Dr. Tannen’s Research Review:
In this important research article published in Investigative Ophthalmology and Visual Science in March 2011, it is shown that children with amblyopia have significantly poorer “reach” and “grasp” skills compared to normally sighted children at all ages tested. The acquisition of precise eye-hand coordination for reaching, grasping, and manipulating objects is essential to many of our everyday activities. It is seen as an important prerequisite for development of perceptual skills that are essential for action planning in hand movement and visual guidance. It is postulated that the lack of stereopsis in amblyopic children is at the root cause of the eye-hand coordination deficits and that restoring binocularity in children with amblyopia may improve their poor eye-hand action control.
Purpose: To investigate whether binocular information provides benefits for programming and guidance of reach-to-grasp movements in normal children and whether these eye-hand coordination skills are impaired in children with amblyopia and abnormal binocularity.
Methods: Reach-to-grasp performance of the preferred hand under binocular versus monocular (dominant or non-dominant eye occluded) conditions to different objects (2 sizes, 3 locations, 2-3 repetitions) was quantified using a 3D motion-capture system. Participants were 36 normally-sighted children (aged 5-11) and 11 adults, and 21 children (aged 4-8) with strabismus and/or anisometropia. Movement kinematics and error rates were compared for each viewing condition within- and between-subject groups.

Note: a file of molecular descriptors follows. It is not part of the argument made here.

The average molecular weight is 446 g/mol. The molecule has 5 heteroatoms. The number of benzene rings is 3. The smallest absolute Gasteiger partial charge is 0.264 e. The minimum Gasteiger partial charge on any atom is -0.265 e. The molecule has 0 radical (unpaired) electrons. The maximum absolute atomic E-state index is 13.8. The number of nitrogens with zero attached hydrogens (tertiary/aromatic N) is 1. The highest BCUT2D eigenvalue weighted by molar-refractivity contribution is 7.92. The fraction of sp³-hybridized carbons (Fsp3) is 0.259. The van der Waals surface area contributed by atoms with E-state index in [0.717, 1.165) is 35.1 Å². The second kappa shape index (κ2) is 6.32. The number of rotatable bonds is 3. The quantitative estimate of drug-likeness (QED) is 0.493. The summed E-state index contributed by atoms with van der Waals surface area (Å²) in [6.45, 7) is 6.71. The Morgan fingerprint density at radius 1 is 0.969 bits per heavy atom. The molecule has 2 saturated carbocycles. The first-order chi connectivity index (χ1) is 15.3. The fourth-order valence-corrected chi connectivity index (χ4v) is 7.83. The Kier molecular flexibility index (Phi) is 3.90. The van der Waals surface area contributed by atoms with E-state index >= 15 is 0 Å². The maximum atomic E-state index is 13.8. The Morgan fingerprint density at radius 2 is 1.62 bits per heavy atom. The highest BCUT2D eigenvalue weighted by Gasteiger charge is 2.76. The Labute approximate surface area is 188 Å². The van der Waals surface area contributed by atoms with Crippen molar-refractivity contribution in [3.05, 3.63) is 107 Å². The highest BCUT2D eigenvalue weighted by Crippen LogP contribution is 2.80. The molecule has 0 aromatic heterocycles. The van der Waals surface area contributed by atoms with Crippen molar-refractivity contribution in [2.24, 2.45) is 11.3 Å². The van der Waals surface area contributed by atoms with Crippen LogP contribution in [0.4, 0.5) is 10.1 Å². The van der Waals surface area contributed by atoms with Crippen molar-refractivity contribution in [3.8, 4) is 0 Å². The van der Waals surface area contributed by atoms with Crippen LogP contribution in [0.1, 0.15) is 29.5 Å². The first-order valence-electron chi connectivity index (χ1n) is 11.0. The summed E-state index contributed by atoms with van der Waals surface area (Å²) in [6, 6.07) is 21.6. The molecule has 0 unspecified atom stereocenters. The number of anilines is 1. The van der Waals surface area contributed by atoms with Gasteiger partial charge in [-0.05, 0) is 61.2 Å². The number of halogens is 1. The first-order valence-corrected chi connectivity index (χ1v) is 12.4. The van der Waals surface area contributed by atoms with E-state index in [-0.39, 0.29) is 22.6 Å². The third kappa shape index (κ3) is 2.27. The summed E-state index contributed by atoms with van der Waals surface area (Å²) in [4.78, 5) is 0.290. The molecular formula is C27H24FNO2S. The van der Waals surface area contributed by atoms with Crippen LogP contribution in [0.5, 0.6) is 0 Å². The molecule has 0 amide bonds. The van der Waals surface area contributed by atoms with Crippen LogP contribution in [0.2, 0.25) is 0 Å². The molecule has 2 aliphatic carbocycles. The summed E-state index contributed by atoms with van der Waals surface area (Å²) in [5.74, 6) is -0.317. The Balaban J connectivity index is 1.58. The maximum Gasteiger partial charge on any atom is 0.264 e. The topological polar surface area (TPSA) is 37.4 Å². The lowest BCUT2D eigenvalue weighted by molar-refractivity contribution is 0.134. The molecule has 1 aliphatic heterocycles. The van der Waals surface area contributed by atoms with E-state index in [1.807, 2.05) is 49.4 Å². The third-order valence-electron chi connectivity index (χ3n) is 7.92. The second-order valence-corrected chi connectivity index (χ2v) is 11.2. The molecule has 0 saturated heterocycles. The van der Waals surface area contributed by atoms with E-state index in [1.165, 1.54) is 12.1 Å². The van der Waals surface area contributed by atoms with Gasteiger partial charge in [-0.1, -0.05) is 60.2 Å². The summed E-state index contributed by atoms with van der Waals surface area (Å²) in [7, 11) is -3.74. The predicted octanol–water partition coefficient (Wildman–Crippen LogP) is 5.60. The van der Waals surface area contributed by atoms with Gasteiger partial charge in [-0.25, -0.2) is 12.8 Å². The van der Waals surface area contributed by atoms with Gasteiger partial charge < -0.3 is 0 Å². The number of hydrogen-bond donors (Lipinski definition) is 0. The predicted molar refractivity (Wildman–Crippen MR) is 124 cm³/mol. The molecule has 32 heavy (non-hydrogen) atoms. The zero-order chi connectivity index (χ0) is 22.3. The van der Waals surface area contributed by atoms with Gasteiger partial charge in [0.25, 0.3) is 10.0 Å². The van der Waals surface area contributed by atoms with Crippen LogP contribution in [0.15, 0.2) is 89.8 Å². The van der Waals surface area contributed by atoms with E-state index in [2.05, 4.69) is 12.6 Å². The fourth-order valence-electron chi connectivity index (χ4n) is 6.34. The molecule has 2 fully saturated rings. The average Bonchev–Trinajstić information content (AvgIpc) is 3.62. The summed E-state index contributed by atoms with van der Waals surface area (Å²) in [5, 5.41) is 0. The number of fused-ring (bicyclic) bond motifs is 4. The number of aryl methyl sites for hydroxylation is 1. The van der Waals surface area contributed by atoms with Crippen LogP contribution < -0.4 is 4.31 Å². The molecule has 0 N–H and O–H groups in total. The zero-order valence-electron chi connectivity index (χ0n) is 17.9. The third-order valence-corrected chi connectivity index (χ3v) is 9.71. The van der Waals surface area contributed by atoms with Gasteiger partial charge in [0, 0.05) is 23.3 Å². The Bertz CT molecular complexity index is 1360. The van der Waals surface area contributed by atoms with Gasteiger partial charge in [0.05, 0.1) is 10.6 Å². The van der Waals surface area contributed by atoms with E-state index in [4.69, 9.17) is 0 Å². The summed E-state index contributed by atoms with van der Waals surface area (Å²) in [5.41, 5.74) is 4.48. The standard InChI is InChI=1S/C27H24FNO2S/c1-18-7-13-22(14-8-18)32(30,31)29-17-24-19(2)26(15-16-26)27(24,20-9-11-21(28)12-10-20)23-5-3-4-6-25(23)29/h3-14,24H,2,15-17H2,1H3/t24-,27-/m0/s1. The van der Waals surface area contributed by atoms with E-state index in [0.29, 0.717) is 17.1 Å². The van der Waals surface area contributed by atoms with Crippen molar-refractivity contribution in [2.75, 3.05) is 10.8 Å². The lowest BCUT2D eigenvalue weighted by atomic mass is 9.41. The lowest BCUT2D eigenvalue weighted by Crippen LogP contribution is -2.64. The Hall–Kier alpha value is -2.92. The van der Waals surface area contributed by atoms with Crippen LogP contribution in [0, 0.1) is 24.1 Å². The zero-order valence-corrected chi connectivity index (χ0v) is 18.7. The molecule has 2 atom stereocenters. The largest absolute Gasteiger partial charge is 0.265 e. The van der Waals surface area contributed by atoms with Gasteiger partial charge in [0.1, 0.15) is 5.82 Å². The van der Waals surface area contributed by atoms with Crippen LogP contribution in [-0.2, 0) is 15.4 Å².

Results: The youngest control subjects employed a mainly programmed (ballistic) strategy and collided with the objects more often when viewing with only one eye, while older children progressively incorporated visual feedback to guide their reach and, eventually, their grasp, resulting in binocular advantages for both movement components resembling those of adult performance. Amblyopic children were the worst performers under all viewing conditions, even for the dominant eye. They spent almost twice as long in the final approach to the objects and made many (1.5-3 times) more errors in reach direction and grip positioning as their normal counterparts, these impairments being most marked in those with the poorest binocularity, regardless of the severity or cause of their amblyopia.
Conclusions: The importance of binocular vision for eye-hand coordination normally increases with age and use of ‘on-line’ movement guidance. Restoring binocularity in children with amblyopia may improve their poor hand action control.
+ Author Affiliations
- 1Department of Optometry & Visual Science, The Henry Wellcome Laboratories for Visual Sciences, City University, Northampton Square, London EC1V 0HB, UK.
- 2 School of Optometry and Vision Science, University of New South Wales, Sydney, NSW 2052, Australia.
- 3 Moorfields Eye Hospital, 162 City Road, London EC1V 2PD, UK.
- Copyright © 2010 by Association for Research in Vision and Ophthalmology